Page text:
The 20 Best Scenes in The Movies of Martin Scorsese

14. XF-11 Crash (The Aviator)


Scorsese is not a director that usually stages spectacle, but by no means does that mean he isn’t fantastic at it. As one of the twentieth centuries most icon and influential pioneers, Scorsese used this one scene to represent the pinnacle of one side of his life while displaying the beginning of another.

As Howard Hughes takes a prototype XF-11 airplane on a test flight, a malfunction causes the aircraft to crash horrifically within the suburbs of Beverly Hills.

The crash broke several major bones, left Hughes severely burned, collapsed one of his lungs and literally shifted his heart as well as a long term dependence on opiates and codeine as painkillers. It also initiated decades of psychological trauma and paranoia as Hughes descended into depression and recluse, eventually leading to a complete mental breakdown.

But for just this singular scene, Scorsese captured the visceral energy of the crash, the sheer terror of the event and the scale of the disaster. It was traumatic, destructive and reflected the way in which an amazing life was about to change forever.


13. Elevator Murder (The Departed)


Just when we think that we have worked out what is going on in a movie, when all of the arcs and stories are seemingly about to be resolved something like this moment comes out of nowhere and flips the whole picture upside down. This moment toys with our emotions and expectations so ruthlessly that it’s almost difficult to comprehend it upon a first viewing.

We have followed Leo DiCaprio’s Billy Costigan through thick and thin as he slowly edges his way closer to success and freedom, working to uncover the mole within the Boston police department and find the necessary evidence to convict Frank Costello. We supported Billy and hoped he would walk out alive and just as it seems like he has secured his victory he is quickly and ruthlessly executed.

The moment is handled so swiftly and unexpectedly, without any build up or suspense that it’s impossible not to be surprised by it. Even if you have seen Infernal Affairs of which The Departed is a remake of, the sudden death of such a major character is a rarity in Hollywood filmmaking, most directors would draw the moment out and ultimately break the tension they were trying to build. But by not giving the audience a second to think or guess what might happen next Scorsese made the final result all the more unexpected and emotionally impactful.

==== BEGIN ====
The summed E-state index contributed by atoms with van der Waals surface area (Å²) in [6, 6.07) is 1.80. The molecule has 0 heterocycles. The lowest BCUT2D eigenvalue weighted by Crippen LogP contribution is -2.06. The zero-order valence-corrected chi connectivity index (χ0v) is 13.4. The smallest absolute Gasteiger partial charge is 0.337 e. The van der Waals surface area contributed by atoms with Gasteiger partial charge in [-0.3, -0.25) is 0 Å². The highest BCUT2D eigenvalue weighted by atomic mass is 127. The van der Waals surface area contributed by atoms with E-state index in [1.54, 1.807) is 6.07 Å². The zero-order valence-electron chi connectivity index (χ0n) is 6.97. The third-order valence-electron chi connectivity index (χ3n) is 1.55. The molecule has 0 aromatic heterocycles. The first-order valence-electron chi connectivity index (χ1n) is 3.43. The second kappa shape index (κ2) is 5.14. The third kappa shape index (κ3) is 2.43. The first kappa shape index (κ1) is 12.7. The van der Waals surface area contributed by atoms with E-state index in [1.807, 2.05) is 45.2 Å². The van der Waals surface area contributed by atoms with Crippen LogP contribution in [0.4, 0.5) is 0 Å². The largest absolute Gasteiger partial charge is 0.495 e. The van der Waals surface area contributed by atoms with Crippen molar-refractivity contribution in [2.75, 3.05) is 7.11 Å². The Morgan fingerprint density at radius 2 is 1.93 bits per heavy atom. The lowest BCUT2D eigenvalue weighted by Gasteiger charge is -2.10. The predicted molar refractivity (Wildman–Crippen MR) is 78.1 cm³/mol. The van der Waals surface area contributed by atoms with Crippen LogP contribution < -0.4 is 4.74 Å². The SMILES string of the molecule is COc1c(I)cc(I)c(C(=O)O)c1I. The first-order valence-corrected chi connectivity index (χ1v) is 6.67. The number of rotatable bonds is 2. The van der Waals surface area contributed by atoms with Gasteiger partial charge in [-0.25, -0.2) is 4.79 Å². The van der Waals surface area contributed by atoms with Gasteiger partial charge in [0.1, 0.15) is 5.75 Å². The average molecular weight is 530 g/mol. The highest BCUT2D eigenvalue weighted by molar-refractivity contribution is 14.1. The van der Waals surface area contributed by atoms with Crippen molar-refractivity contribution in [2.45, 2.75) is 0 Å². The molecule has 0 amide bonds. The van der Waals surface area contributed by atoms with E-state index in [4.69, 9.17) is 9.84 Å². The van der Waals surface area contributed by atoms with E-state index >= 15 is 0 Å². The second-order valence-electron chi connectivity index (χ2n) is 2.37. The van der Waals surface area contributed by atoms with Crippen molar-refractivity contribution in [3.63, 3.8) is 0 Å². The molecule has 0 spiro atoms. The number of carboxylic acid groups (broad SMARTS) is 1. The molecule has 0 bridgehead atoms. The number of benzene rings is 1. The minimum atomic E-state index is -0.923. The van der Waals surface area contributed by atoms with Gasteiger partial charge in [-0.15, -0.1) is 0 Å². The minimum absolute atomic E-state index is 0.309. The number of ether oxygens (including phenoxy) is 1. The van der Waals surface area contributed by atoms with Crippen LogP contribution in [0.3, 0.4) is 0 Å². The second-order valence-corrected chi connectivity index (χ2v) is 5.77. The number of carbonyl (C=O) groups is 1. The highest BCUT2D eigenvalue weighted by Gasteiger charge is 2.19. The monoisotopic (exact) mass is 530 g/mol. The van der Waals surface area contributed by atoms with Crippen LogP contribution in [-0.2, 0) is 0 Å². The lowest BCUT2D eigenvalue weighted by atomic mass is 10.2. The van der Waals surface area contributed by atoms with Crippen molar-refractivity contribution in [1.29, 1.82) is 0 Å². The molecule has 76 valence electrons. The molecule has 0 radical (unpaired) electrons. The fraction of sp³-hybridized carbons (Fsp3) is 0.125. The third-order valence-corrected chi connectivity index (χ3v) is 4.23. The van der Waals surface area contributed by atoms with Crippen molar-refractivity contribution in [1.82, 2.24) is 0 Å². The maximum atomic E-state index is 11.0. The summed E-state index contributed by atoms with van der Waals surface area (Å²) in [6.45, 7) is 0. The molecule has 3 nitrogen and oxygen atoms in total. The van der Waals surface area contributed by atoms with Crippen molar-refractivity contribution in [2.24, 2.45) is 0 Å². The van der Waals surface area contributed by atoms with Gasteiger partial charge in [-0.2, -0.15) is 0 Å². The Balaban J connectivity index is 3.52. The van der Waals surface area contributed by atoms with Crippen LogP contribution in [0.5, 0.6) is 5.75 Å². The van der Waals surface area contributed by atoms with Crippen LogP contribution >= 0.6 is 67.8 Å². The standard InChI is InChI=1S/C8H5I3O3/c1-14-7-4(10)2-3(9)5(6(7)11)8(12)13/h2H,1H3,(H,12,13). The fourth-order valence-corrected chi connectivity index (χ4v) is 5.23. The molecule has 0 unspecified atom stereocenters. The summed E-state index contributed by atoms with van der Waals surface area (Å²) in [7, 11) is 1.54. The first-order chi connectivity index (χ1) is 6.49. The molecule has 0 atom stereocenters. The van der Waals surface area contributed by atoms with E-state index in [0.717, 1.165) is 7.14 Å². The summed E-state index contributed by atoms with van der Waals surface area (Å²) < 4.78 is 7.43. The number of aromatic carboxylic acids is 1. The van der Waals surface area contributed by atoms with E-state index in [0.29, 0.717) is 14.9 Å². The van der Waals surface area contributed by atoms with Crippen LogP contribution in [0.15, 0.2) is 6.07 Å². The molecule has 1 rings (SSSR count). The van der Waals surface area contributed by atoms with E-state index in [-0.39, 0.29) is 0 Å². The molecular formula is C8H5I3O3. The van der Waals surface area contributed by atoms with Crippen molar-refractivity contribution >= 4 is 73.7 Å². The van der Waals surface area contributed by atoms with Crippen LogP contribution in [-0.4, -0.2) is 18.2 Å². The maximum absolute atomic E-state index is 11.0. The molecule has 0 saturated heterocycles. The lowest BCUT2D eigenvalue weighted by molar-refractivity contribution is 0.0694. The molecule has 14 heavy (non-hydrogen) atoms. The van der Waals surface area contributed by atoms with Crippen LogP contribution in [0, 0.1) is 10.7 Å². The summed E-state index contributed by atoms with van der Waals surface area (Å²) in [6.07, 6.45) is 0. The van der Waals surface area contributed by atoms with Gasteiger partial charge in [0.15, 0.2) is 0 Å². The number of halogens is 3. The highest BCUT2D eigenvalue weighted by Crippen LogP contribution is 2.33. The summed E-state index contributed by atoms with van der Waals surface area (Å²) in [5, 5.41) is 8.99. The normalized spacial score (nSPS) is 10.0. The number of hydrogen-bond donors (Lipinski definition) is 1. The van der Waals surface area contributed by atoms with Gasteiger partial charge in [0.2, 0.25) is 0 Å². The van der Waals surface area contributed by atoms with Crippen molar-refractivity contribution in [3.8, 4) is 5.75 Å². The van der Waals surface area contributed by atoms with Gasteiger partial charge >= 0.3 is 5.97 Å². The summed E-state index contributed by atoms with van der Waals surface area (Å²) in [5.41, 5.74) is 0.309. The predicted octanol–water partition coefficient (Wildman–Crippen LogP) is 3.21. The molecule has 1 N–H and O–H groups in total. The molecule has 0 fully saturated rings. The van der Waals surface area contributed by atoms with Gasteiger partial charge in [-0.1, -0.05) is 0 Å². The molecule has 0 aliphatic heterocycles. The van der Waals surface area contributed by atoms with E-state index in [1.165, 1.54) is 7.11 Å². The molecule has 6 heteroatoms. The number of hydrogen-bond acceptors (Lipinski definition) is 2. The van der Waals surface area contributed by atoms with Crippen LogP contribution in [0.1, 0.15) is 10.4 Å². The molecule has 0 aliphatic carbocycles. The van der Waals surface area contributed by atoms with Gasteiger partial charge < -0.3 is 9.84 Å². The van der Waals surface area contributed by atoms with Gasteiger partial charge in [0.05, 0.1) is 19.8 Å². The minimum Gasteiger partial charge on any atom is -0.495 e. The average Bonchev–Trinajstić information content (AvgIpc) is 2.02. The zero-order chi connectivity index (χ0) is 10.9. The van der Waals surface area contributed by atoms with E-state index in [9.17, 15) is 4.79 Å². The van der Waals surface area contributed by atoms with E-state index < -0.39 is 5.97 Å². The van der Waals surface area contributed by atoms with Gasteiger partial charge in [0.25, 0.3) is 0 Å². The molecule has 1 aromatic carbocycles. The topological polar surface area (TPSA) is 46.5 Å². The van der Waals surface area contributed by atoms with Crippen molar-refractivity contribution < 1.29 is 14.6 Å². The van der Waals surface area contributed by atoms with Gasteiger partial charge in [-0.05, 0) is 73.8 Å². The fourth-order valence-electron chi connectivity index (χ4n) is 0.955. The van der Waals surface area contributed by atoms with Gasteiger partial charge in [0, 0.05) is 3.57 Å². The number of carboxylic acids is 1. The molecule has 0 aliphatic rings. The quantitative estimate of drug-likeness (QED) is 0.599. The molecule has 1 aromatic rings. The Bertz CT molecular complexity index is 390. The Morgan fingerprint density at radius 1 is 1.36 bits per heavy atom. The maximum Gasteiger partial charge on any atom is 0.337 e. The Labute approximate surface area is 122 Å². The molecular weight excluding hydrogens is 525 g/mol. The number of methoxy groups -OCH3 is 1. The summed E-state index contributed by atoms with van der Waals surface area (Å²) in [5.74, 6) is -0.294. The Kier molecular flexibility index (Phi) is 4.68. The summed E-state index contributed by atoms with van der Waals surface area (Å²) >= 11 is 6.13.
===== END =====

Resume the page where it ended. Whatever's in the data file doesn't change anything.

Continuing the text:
12. Battle of the Five Points (Gangs of New York)


Without question the biggest and grandest action scene Scorsese has ever staged, the scale and violence that permeates Gangs of New York not only provides a stunning spectacle from which to open the film but also establishes the central motif for which the next 160 minutes will be devoted to.

Before the battle, Scorsese does what any sensible director working with Daniel Day Lewis would do and let the Oscar winning actor chew the scenery to pieces with his eccentric and wild speech to initiate the battle. The scene creates a sense of visceral energy and sheer brutality that such a confrontation would evoke, but then proceeds to follow Bill Cuttings as he slices his way through the ranks, capturing his manic tactic but also his intent focus.

There are so many words that can be used to describe the battle. It’s chaotic and violent, sprawling and epic yet also oddly intimate as it captures the bloodshed in close detail, creating a personal view of the carnage and brutality of the events as they unfold.

From the methodical beat of the soundtrack, the varying camera heights and use of fast and slow motion Scorsese arouses an unparalleled sense of anarchy. Right down to the final thrust of the knife, this scene is just epic in every sense of the word.


11. A Normal Life (The Last Temptation of Christ)


It is ironic that the most controversial movie of Scorsese’s career was not a gangland drama, vigilante thriller or violent sports biopic. It was this biblical epic that garnered mass protests, boycotts, bans from various countries, evangelists who tried to buy and burn every copy and others who attacked cinemas that showed the film with some being hit by Molotov cocktails. One man even drove a bus through a cinema that was showing it.